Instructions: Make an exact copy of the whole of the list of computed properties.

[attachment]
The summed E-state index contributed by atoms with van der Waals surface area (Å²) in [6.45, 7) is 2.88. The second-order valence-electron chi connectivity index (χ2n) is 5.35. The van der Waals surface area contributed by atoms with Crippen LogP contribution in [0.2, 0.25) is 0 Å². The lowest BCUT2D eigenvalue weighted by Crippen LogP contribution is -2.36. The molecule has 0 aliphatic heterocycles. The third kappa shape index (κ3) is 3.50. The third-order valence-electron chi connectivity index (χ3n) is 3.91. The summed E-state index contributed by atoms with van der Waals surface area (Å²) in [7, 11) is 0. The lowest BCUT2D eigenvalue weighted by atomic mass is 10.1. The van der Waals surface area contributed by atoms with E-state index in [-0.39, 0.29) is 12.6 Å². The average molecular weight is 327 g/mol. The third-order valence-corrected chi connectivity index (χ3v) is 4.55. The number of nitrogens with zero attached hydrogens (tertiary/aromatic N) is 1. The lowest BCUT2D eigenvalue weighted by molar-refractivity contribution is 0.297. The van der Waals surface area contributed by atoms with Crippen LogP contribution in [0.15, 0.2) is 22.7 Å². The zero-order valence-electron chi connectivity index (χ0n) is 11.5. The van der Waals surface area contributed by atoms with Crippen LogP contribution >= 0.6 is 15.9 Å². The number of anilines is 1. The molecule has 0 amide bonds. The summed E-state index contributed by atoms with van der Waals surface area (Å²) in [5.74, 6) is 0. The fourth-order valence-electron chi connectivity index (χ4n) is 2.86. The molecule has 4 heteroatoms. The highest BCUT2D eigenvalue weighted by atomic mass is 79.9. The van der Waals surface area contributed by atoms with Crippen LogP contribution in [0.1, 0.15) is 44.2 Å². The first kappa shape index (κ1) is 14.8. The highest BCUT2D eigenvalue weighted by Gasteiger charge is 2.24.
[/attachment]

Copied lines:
The summed E-state index contributed by atoms with van der Waals surface area (Å²) in [6.45, 7) is 2.88. The second-order valence-electron chi connectivity index (χ2n) is 5.35. The van der Waals surface area contributed by atoms with Crippen LogP contribution in [0.2, 0.25) is 0 Å². The lowest BCUT2D eigenvalue weighted by Crippen LogP contribution is -2.36. The molecule has 0 aliphatic heterocycles. The third kappa shape index (κ3) is 3.50. The third-order valence-electron chi connectivity index (χ3n) is 3.91. The summed E-state index contributed by atoms with van der Waals surface area (Å²) in [7, 11) is 0. The lowest BCUT2D eigenvalue weighted by atomic mass is 10.1. The van der Waals surface area contributed by atoms with E-state index in [-0.39, 0.29) is 12.6 Å². The average molecular weight is 327 g/mol. The third-order valence-corrected chi connectivity index (χ3v) is 4.55. The number of nitrogens with zero attached hydrogens (tertiary/aromatic N) is 1. The lowest BCUT2D eigenvalue weighted by molar-refractivity contribution is 0.297. The van der Waals surface area contributed by atoms with Crippen LogP contribution in [0.15, 0.2) is 22.7 Å². The zero-order valence-electron chi connectivity index (χ0n) is 11.5. The van der Waals surface area contributed by atoms with Crippen LogP contribution >= 0.6 is 15.9 Å². The number of anilines is 1. The molecule has 0 amide bonds. The summed E-state index contributed by atoms with van der Waals surface area (Å²) in [5.74, 6) is 0. The fourth-order valence-electron chi connectivity index (χ4n) is 2.86. The molecule has 4 heteroatoms. The highest BCUT2D eigenvalue weighted by atomic mass is 79.9. The van der Waals surface area contributed by atoms with Crippen LogP contribution in [0.1, 0.15) is 44.2 Å². The first kappa shape index (κ1) is 14.8. The highest BCUT2D eigenvalue weighted by Gasteiger charge is 2.24.